This will play a video - Father and daughter smiling at each other photo

ODDS ARE, IT CAN'T WAIT.

Be there for them. Ask your doctor if your chronic reflux could be putting your health and your life at risk.
See if you might be at risk

DON’T TAKE CHANCES, TAKE CHARGE

Years of chronic reflux can lead to Barrett’s esophagus, a precursor to esophageal cancer.1 Over time, a constant backwash of stomach acid causes the lining of the esophagus to change. Since there are no obvious symptoms, it’s possible to develop precancerous Barrett’s esophagus or esophageal adenocarcinoma without knowing it.1

  • It’s estimated that as many as 20% of adults suffer from symptomatic reflux.2,6
  • Gastroesophageal reflux disease (GERD) develops when contents of the stomach reflux into the esophagus, which causes symptoms of heartburn and/or regurgitation.3
  • GERD is one of the most important risk factors for the development of Barrett’s,4 a premalignant form of esophageal adenocarcinoma (EAC).

What is Barrett's Esophagus? - (01:39)

Understand the progression of GERD to Barrett's esophagus and learn how to reduce your risk.
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UNDERSTAND THE RISK FACTORS

A variety of factors may contribute to increased risk for disease progression, including:5

  • 5+ years of GERD
  • Over age 50
  • Caucasian
  • Male
  • Smoker
  • Family history
  • Obesity

Thumbnail image of the Barret's Esophagus risk assessment

HEARTBURN CAN BE HEREDITARY

While prevalence of Barrett’s esophagus is low in the general population, it’s higher in GERD patients.1

  • Up to 15% of GERD patients may develop Barrett’s.6
  • Having a family history of Barrett’s or esophageal adenocarcinoma may increase risk by 5x.7

ADAM’S STORY

"My father passed away from Esophageal cancer."

HEAR ADAM’S STORY - (02:33)

IT PAYS TO BE PROACTIVE

If you’ve been diagnosed with Barrett’s, odds are, it can’t wait. Talk to your GI about treatment options.

Harry’S STORY

"I didn’t realize what reflux was doing to my esophagus."

HEAR HARRY’S STORY - (03:54)

ERADICATE BARRETT’S TO REDUCE CANCER RISK

If you have Barrett’s, watching and waiting isn’t always effective because the disease can progress quickly between endoscopy appointments.8, 9

Talk to your GI about a more proactive approach:

  • Studies show that treatment with radiofrequency ablation can reduce the relative risk of Barrett’s progressing to esophageal adenocarcinoma by up to 94%.*10

Why Choose Radiofrequency Ablation? - (02:23)

Understand how radiofrequency ablation (RFA) treatments can significantly reduce risk of progression to esophageal cancer.
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Barrx™ radiofrequency ablation system
Risk Information
The following are transient side effects that may be expected after treatment: chest pain, difficulty swallowing, painful swallowing, throat pain, and/or fever.
Potential complications include mucosal laceration, minor or major bleeding, endoscopic clipping to manage mucosal laceration or bleeding, perforation of the stomach, esophagus or pharynx, surgery to manage perforation, esophageal stricture, endoscopic dilation to manage stricture, pleural effusion, transfusion secondary to major bleeding, cardia arrhythmia, aspiration, infection and death.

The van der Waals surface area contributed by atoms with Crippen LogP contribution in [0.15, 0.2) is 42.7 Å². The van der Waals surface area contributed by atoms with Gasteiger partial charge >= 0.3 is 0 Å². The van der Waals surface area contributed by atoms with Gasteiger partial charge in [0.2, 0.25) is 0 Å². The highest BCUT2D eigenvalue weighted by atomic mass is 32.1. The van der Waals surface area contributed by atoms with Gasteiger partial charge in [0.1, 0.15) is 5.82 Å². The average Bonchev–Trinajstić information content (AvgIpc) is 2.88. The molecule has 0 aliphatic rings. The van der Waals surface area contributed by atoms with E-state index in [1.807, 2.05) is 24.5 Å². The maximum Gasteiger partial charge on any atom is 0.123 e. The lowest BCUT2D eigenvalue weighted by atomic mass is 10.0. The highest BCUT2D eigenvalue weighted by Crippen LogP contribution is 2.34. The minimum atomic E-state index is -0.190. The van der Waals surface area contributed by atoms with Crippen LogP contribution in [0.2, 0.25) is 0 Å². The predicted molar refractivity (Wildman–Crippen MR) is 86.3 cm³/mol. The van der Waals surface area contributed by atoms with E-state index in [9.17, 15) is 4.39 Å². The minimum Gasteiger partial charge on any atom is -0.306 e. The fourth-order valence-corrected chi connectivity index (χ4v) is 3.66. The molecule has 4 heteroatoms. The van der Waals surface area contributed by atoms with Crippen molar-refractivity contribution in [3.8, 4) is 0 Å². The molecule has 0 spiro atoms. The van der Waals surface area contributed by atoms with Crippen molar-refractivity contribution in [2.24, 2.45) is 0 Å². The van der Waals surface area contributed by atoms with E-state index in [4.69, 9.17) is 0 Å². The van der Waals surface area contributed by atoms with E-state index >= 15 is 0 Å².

THE BEST
PROTECTION IS
EARLY DETECTION

If you’ve been living with chronic reflux for years, talk to your doctor. 

Find a Doctor
*

94% is the calculated relative risk reduction [ (26-1.5)/26] = 25/26 *100. From [25.0% (1.5% for ablation vs 26.5% for control; 95% CI, 14.1%-35.9%; P < .001]

1

Dam AN, Klapman J. A narrative review of Barrett’s esophagus in 2020, molecular and clinical update. Annals of translational medicine. 2020;8(17):1107.

2

Dent J, El-Serag HB, Wallander MA, et al. Epidemiology of gastro-oesophageal reflux disease: a systematic review. Gut 2005;54:710-7.

3

Labenz J, Chandrasoma PT, Knapp LJ, DeMeester TR. Proposed approach to the challenging management of progressive gastroesophageal reflux disease. World journal of gastrointestinal endoscopy. 2018;10(9):175-183.

4

Spechler SJ, Souza RF. Barrett’s esophagus. N Engl J Med 2014;371:836-45.

5

Muñoz-Largacha JA, Fernando HC, Litle VR. Optimizing the diagnosis and therapy of Barrett’s esophagus. Journal of thoracic disease. 2017;9(Suppl 2):S146-S153.

6

Schlottmann F, Patti MG. Shaheen NJ. From heartburn to Barrett’s esophagus, and beyond. World journal of surgery. July 2017:
1698-1704.

7

Tofani C, et al. Abstract 69. Presented at: World Congress of Gastroenterology at American College of Gastroenterology Annual Scientific Meeting; Oct. 13–18, 2017; Orlando, FL.

8

Fleischer DE et al. The case for endoscopic treatment of non-dysplastic and low-grade dysplastic Barrett’s esophagus. Dig Dis Sci 2010; 55(7):1918-31.

9

Wolf WA, Pasricha S, Cotton C, et al. Incidence of Esophageal Adenocarcinoma and Causes of Mortality after Radiofrequency Ablation of Barrett's esophagus. Gastroenterology. 2015;149:1752-1761.

10

Phoa KN, van Vilsteren FG, Pouw RE, Weusten BL, Bisschops R, Schoon EJ, et al. Radiofrequency ablation vs. endoscopic surveillance for patients with Barrett’s esophagus and low-grade dysplasia: A randomized clinical trial. JAMA. 2014 Mar 26;311(12): 1209-17.